“It’s a copycat league,” Ujiri said more than a few times over the course of the interview. He mentioned how verticality — a term made popular when Roy Hibbert and the Indiana Pacers reached the Eastern conference Finals back in 2013 before small ball became the movement it is today — was a popular trend, and how quickly that changed. “It’s just a matter of time” before the league heads in another direction from what we’re seeing today, he said.

In Denver, he recalled, he’d often ask head coach George Karl: “’We have two great big men, why are we playing a shooting four, and playing smaller when we’re playing [Andrew] Bynum and [Pau] Gasol?’ George would play Al Harrington, for instance, and stretch the floor and trying those things. But we never won a championship. Phoenix played that way [too] and came close.

“We’re a trendy league, a copycat league,” he said. “We just go with the waves.”

A four-point shot would be “interesting” in the NBA

Speaking of charting what’s next in the NBA, Ujiri mentioned that the notion of a four-point shot could be interesting, and that his team is constantly trying to be ahead of the curve in terms of mapping future trends.

When I was at the Raptors practice facility late in the summer, the Raps’ assistant general manager and VP of player personnel, Dan Tolzman, told me that he and Ujiri had been discussing the possibility of the league extending the three-point line further out, particularly in the corners. If there is a radical change like that in the NBA’s future, there’s a safe chance that Ujiri & Co. had already at the very least discussed it at one point or another.

“We think [Bruno Caboclo] is close, but it’s still a process”

Always a popular — and contentious — topic in Raptorland, the drafting of Caboclo came up early in the conversation (albeit as a pseudo-setup to a discussion on Giannis Antetokounmpo and striking rich via the draft). Ujiri explained what he saw in Caboclo, what he may have done differently, and why the absence of a D-League team at the time of the draft may have set the Brazilian back:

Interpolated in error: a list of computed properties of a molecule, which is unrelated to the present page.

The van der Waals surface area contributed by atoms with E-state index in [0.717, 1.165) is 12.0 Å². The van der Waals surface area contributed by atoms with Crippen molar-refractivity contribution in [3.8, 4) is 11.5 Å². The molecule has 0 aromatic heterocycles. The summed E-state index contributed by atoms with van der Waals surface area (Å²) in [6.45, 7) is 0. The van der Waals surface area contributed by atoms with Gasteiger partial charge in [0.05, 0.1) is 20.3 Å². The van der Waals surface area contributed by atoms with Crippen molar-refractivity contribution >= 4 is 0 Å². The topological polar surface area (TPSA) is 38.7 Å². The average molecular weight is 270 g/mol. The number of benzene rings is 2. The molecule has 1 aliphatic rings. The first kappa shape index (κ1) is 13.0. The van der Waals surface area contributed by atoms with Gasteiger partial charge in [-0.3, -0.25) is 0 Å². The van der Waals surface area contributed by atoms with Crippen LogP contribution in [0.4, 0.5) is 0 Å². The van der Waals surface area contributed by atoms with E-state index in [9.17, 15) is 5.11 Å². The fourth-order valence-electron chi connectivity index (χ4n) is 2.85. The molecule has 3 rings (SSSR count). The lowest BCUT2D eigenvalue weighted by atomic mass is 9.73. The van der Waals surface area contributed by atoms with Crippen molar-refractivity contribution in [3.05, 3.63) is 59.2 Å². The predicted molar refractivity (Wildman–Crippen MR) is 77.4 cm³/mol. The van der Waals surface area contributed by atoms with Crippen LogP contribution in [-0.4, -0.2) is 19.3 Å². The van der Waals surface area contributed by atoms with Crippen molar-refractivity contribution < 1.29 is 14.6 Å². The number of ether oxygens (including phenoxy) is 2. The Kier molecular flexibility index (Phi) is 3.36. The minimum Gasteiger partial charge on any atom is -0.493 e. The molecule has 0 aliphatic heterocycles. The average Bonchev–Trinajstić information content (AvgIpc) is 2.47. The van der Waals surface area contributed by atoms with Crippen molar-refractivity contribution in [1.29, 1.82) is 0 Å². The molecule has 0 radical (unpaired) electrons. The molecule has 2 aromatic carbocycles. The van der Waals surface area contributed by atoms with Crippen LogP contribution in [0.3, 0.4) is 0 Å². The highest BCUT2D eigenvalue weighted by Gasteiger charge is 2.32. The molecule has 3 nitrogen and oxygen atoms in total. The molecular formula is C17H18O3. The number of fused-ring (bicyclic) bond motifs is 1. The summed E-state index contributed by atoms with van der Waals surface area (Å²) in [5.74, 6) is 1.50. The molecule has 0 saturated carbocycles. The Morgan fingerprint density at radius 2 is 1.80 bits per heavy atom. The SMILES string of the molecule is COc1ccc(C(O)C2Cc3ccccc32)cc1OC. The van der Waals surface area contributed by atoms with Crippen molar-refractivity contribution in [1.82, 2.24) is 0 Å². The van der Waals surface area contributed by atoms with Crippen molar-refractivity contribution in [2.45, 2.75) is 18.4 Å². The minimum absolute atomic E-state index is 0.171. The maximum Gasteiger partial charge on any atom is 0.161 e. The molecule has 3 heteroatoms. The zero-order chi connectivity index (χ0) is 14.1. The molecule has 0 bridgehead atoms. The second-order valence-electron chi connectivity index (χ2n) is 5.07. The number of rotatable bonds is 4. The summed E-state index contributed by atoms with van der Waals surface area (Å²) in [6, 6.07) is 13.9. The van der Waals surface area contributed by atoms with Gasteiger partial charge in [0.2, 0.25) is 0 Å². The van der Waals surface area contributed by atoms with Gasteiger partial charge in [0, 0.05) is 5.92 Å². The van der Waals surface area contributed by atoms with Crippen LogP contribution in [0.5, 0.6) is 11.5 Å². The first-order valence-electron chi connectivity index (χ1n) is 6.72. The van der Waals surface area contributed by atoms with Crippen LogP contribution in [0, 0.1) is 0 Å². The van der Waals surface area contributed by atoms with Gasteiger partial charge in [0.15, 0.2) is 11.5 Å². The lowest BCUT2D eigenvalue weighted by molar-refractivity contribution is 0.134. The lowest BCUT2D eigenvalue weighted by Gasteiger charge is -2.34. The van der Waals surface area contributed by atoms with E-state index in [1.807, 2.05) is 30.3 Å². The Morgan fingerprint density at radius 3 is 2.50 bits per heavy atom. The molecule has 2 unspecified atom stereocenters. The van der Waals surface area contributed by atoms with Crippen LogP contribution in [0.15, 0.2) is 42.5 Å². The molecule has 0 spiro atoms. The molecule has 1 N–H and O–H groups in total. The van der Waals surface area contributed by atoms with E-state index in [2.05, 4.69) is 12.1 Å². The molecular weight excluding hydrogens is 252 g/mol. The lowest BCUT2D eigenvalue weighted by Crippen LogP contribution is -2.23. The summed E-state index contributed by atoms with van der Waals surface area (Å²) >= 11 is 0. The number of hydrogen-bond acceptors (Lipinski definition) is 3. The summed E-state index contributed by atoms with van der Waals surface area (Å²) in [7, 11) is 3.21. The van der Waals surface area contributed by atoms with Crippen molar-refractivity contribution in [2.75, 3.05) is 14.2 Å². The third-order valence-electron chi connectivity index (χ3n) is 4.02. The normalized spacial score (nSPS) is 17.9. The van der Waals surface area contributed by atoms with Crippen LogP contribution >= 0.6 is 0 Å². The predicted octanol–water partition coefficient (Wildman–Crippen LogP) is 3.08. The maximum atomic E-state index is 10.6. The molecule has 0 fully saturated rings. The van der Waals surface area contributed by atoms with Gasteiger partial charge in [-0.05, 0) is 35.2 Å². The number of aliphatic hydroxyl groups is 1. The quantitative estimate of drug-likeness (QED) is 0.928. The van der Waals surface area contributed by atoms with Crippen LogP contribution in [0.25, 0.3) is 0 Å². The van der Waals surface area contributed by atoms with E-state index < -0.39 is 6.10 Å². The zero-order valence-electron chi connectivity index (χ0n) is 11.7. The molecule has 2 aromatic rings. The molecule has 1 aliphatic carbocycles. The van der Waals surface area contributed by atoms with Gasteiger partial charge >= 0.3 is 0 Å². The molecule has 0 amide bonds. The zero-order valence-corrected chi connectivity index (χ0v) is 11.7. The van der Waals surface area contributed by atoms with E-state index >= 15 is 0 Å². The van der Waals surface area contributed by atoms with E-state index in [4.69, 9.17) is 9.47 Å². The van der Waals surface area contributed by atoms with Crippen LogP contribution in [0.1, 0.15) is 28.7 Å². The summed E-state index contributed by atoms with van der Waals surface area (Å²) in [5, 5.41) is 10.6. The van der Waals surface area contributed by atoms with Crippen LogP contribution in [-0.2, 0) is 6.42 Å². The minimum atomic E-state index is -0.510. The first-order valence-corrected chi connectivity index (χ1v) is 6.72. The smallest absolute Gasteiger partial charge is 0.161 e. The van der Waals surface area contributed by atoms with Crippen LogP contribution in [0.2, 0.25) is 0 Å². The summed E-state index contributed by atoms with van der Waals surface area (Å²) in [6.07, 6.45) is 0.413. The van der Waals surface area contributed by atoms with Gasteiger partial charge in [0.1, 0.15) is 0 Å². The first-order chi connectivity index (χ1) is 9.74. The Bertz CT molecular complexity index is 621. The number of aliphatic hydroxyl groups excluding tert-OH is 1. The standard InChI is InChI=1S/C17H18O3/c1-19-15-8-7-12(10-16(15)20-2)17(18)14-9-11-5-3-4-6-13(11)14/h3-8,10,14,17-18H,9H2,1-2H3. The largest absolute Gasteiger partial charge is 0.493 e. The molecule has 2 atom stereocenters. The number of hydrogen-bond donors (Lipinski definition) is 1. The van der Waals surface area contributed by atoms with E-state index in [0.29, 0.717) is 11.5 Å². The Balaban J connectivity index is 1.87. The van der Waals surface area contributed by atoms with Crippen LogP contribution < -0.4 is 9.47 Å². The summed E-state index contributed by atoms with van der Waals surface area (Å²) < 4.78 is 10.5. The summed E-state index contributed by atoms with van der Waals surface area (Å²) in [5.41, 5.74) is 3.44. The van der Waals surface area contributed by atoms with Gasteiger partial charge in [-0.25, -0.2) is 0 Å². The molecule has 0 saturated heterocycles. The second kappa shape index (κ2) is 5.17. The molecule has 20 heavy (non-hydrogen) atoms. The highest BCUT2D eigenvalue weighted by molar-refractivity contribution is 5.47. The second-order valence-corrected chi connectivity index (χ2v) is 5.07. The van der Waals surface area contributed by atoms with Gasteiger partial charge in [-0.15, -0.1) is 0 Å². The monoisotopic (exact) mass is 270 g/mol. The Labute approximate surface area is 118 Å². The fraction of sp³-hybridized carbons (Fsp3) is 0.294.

“We saw the shooting ability, and then you see the length — a seven-foot-seven wingspan — and a kid who is passionate about the game,” Ujiri explained. “Sometimes I wonder if I should have left him longer [in Brazil], to develop him a little bit more. But sometimes [there] they don’t concentrating on weights, on him getting stronger. We’ve concentrated on that, and it’s still been a long process.

“We didn’t have a D-League team for a couple of years, so when you’re buried it was difficult for him to play anywhere. You can shoot all you want and develop all you want [but] if you’re not playing games … it’s a work in progress. It has to get to a point where you say ‘Are you doing this, or are you not?’ Do you have to move on from it? He’s close. We think he’s close, but it’s still a process.”

On management advice

Simmons, who had to oversee a staff group for the first time in his career at Grantland and again at The Ringer, asked Ujiri what advice he would give for those in a similar position, and his answer was fairly profound:

“Be more passionate than ambitious,” Ujiri said.

He quickly added: “And hire women,” before explaining the importance of bringing women into management roles. If you didn’t like Ujiri before…